Bringing it up to date for today’s audiences has left this feeling flat; the magic has left the circus.

If it isn’t broke, don’t fix it! These wise words couldn’t have been any truer for Tim Burton’s live-action reboot of the 1941 Disney classic. The latest in a trend of classic remakes leaves it’s heart at the door in favour for sparkle and spectacle but it guarantee’s one thing, the CGI elephant is still just as adorable as the original.

In a convoluted fashion, the story revolves mainly around the children of the widowed trainer turned war hero Holt Farrier (Colin Farrell), having lost their own mother and a lack of connection with their father they take to looking after the newborn elephant with extremely large ears, Dumbo. There are a few moments which try to recreate that of the original if there was any scene that would guarantee a tear or two would be that of Dumbo being prized away from his mother after she tries to defend him from the human bullies. In its place, we are left with rather a rushed over sequence to make room for more of a human element whilst still trying to send the right animal rights message.

Burton stretch’s out the story an hour longer than the original, opening the floodgates for a poorly thought out plot which instantly forgets that the animals are supposed to be the centre of this story. Gone is the heartfelt connection between Dumbo and the mouse as his best friend and replaced with bad human’s verses good. Michael Keaton steps up in the bad guy role as VA Vandervere seeing his opportunity to make big bucks by double-crossing the independent circus owner and imprisoning the circus troupe all in order to manipulate Dumbo for his own theme park-sized circus which lacks soul.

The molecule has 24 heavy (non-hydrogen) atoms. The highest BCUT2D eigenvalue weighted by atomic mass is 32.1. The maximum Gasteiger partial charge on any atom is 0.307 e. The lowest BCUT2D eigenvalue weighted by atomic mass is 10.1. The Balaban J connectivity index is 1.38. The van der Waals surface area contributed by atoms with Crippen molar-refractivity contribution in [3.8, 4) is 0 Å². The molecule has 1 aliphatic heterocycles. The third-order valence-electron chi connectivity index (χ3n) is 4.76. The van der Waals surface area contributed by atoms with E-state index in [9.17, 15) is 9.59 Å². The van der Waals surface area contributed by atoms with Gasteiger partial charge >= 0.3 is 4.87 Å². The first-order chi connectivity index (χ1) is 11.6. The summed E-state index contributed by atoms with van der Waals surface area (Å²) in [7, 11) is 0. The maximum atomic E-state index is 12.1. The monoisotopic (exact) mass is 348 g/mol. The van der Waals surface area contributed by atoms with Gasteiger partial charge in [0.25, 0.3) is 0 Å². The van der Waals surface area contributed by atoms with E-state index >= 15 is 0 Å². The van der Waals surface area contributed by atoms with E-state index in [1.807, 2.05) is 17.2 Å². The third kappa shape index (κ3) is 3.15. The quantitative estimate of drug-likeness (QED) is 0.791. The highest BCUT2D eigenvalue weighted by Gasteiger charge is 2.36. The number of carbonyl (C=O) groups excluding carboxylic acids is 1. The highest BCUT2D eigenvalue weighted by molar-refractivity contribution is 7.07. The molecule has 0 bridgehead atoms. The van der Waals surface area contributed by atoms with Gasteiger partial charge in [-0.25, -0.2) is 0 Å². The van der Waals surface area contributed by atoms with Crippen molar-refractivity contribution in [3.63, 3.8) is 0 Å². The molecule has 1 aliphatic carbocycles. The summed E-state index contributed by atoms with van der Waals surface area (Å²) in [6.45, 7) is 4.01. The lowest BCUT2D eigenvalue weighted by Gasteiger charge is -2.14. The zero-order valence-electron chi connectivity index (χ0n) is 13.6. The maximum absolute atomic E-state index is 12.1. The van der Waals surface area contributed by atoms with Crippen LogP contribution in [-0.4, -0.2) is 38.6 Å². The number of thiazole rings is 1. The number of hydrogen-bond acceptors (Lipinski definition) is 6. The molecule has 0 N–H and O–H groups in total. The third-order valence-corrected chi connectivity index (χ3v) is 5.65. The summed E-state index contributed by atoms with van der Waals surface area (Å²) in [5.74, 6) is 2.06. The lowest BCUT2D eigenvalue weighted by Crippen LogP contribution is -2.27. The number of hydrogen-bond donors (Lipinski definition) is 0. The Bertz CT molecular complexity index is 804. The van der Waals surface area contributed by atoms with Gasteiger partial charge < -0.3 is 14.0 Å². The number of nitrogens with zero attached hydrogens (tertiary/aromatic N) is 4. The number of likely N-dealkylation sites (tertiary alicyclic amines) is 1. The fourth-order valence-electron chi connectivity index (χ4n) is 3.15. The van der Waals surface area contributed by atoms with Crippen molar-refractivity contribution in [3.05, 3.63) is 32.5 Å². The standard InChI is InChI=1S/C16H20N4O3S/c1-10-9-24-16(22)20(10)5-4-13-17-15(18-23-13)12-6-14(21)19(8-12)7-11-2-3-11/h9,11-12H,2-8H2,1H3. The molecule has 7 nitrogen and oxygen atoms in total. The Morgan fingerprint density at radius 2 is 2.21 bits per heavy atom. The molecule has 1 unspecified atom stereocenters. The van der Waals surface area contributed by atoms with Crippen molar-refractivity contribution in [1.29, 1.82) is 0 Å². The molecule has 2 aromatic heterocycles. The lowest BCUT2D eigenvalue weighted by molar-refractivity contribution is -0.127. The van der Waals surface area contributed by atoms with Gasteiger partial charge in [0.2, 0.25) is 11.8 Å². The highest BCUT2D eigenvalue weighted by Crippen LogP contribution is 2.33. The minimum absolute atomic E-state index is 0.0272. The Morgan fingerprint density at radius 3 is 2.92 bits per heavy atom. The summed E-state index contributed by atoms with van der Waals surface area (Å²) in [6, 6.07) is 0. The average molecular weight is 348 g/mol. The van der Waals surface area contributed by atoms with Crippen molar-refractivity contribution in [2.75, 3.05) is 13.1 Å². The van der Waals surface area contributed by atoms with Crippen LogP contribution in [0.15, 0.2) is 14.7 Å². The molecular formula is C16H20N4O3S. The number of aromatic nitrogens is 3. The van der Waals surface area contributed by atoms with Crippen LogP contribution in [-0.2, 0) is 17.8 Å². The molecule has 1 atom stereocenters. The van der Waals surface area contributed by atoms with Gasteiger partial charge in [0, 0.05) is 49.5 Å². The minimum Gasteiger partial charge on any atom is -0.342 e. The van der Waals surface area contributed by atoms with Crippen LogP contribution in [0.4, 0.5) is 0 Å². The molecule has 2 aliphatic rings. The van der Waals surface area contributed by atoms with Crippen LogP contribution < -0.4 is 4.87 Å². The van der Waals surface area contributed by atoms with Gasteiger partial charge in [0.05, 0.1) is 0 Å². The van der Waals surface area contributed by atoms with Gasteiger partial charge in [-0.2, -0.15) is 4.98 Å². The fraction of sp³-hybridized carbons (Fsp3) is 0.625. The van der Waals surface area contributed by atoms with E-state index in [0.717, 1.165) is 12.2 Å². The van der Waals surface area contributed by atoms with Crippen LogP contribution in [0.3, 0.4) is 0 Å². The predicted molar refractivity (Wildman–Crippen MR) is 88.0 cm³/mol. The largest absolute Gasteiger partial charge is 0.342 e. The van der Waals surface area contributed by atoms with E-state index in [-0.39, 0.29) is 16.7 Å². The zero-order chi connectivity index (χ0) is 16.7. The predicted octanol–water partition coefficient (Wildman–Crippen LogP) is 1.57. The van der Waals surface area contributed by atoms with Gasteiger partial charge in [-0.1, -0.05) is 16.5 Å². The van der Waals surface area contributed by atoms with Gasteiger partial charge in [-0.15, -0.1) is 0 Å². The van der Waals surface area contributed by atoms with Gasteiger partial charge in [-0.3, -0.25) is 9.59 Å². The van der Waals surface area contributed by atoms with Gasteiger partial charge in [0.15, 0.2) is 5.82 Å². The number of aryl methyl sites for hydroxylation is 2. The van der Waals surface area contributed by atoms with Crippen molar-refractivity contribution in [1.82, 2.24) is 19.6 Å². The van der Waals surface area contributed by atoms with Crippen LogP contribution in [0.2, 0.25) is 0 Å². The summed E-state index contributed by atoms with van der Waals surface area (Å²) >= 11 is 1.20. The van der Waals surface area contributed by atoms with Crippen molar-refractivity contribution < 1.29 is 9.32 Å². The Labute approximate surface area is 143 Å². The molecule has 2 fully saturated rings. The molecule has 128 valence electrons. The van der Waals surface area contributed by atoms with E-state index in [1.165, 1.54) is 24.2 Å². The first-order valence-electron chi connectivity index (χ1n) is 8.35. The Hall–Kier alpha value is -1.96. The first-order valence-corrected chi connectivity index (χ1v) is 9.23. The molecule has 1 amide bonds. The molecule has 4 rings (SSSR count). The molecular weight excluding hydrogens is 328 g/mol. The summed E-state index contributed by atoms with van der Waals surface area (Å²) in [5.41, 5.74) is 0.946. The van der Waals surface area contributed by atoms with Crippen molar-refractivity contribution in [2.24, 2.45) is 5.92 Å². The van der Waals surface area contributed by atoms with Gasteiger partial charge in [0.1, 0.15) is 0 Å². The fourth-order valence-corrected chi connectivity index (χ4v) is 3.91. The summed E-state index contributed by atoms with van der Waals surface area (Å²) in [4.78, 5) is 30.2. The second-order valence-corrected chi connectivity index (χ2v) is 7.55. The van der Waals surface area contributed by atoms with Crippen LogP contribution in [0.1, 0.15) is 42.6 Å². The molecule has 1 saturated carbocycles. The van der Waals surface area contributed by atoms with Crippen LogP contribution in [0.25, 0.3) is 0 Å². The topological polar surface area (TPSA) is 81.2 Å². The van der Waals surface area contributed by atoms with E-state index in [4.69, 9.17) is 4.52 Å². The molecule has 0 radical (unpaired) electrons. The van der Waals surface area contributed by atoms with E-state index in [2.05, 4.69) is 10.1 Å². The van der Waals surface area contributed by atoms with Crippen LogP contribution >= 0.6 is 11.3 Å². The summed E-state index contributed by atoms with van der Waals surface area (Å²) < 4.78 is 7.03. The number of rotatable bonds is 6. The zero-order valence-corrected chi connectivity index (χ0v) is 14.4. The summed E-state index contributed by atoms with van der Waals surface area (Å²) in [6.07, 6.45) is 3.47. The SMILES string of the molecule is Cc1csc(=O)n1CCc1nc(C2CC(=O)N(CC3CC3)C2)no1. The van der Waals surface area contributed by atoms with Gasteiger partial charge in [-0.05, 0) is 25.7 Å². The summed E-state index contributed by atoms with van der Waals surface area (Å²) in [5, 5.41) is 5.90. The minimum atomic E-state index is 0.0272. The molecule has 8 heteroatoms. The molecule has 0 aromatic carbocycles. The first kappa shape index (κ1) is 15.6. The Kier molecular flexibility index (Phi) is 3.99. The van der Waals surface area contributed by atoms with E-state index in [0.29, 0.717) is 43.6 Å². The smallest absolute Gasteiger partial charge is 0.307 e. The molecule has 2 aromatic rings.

With a cast that include Farrell – who I am convinced had a bad CGI job done to his face to make him look younger in the opening scenes -, Danny Devito as the ‘good’ circus owner and Eva Green as the flying trapeze artist who is expected to fly on the back of Dumbo whilst being the unspoken love interest you would have expected more. The result shows that they simply could have phoned their parts in. It almost felt like an attempt was made to write decent character specs but interest was lost and their stories were unfinished.

Despite all the negatives and emptiness spiralling into the vortex of the big tent, the picture is by far Burton’s best in a few years but bringing it up to date for today’s audiences has left this feeling flat; the magic has left the circus.

Dumbo is out in cinemas March 29th.